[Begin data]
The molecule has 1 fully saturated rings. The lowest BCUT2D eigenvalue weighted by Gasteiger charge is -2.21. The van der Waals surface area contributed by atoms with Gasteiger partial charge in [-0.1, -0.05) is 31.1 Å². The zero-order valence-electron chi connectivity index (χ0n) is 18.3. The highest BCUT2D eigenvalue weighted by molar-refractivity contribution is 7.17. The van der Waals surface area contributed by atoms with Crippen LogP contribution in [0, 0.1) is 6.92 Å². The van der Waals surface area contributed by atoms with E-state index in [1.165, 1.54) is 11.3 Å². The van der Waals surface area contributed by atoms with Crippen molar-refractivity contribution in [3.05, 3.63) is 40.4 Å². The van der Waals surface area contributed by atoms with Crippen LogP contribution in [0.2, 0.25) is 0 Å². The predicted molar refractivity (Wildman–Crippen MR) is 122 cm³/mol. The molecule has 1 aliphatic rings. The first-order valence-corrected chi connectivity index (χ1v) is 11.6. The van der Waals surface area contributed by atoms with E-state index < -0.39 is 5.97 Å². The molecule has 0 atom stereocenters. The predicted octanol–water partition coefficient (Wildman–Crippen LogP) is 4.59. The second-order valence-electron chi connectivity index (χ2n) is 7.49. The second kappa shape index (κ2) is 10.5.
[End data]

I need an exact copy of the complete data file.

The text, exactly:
The molecule has 1 fully saturated rings. The lowest BCUT2D eigenvalue weighted by Gasteiger charge is -2.21. The van der Waals surface area contributed by atoms with Gasteiger partial charge in [-0.1, -0.05) is 31.1 Å². The zero-order valence-electron chi connectivity index (χ0n) is 18.3. The highest BCUT2D eigenvalue weighted by molar-refractivity contribution is 7.17. The van der Waals surface area contributed by atoms with Crippen LogP contribution in [0, 0.1) is 6.92 Å². The van der Waals surface area contributed by atoms with E-state index in [1.165, 1.54) is 11.3 Å². The van der Waals surface area contributed by atoms with Crippen molar-refractivity contribution in [3.05, 3.63) is 40.4 Å². The van der Waals surface area contributed by atoms with Crippen LogP contribution in [0.2, 0.25) is 0 Å². The predicted molar refractivity (Wildman–Crippen MR) is 122 cm³/mol. The molecule has 1 aliphatic rings. The first-order valence-corrected chi connectivity index (χ1v) is 11.6. The van der Waals surface area contributed by atoms with E-state index < -0.39 is 5.97 Å². The molecule has 0 atom stereocenters. The predicted octanol–water partition coefficient (Wildman–Crippen LogP) is 4.59. The second-order valence-electron chi connectivity index (χ2n) is 7.49. The second kappa shape index (κ2) is 10.5.